Guest More than 1 year ago
    This was the first book that I've read by MHC. I really enjoyed it. Though I must say there were ALOT of characters in this book. This would definetly be a book that I would recommend to anyone who enjoys mystery and suspense.
    harstan More than 1 year ago
    Over a decade ago Charles ¿Mack¿ Mackenzie Jr. disappeared while attending Columbia University with plans of going to Duke University law School after he graduated. However, since he vanished Mack has called his mother annually to wish her a Happy Mother¿s day and to let her know he is okay. Although he knows she became a widow on 9/11, he has not changed his annual routine as he tells her nothing else about where he is, what he is doing, and why he left. --- Mack¿s younger sister, Carolyn, a recent graduate of Duke Law School, informs him when he calls that she will find him to bring him home. However Mack leaves a note for his uncle, Father Devon Mackenzie of St. Francis church, to tell Carolyn to leave well enough alone and not seek him out. Carolyn becomes even more resolute to at least confront her older brother face to face to ask why. --- The queen of suspense is at her best with this riveting tale that has the audience enthralled with wondering why Mack vanished. Readers are hooked from the onset as we learn of the ¿vigil¿ that his mother and sister do starting midnight on Mother¿s Day Like Carolyn, fans want to know. The heroine¿s investigation is terrific as she begins to learn the truth why her brother vanished. Mary Higgins Clark provides her fans with an excellent family thriller. --- Harriet Klausner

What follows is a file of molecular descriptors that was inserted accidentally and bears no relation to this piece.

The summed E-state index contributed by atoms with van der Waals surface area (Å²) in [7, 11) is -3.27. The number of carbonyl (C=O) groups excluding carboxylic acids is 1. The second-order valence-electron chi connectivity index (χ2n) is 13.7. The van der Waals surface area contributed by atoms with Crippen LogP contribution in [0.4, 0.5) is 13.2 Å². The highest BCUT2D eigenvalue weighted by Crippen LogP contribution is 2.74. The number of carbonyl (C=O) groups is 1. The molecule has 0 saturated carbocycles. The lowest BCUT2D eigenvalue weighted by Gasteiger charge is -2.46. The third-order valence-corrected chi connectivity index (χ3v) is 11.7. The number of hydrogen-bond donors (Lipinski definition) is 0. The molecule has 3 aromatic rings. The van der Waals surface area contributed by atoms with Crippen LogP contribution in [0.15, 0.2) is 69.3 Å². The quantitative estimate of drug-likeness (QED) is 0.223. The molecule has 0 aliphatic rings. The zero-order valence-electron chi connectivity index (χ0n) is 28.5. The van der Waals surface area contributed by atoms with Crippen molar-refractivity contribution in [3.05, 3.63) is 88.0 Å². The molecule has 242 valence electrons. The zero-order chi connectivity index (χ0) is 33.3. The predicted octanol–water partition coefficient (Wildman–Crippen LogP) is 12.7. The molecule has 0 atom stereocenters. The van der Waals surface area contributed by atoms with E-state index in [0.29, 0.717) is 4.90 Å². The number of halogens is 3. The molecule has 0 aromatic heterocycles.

Anonymous More than 1 year ago
    This book was a real page turner, I didn't want to put it down, good twist at the end. --K--
    Anonymous More than 1 year ago
    I really enjoyed reading this. It kept me in suspense the whole time so I had trouble putting it down until I finished it. There were times that I got confused and had some trouble keeping track of what was going on, but overall it was a fantastic book!
    JEKteacher More than 1 year ago
    Other than always expecting the unexpected, Mary Higgins Clark's books are not predictable. Her characters are varied and interesting; her writing style is smooth and easy reading. The only complaint is that once I start I don't get much else done until I finish. I appreciate that she writes spell-binding stories without foul language, explicit sex, or gory details.
    Guest More than 1 year ago
    Mary Higgins Clark is back in the groove with this gripping story of -- why did my brother disappear? Why does he only call on Mother's Day? This suspenseful story will leave you on the edge of your seat until the last page. I highly recommend this new book by Clark.
    Guest More than 1 year ago
    This book was absolutely wonderful!!!! All these years I can't believe Ive never read her books. I always thought she wrote romance for some reason. This was an excellent suspense novel!!! Highly recommend this book!!! You will be guessing the entire time!! great job Mary Higgins Clark! To think I met her not too long ago, had I known she was such a wonderful author I would have asked for an autograph!
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    cocoabubbles More than 1 year ago
    Slow start but good once I got going. Surprise ending though...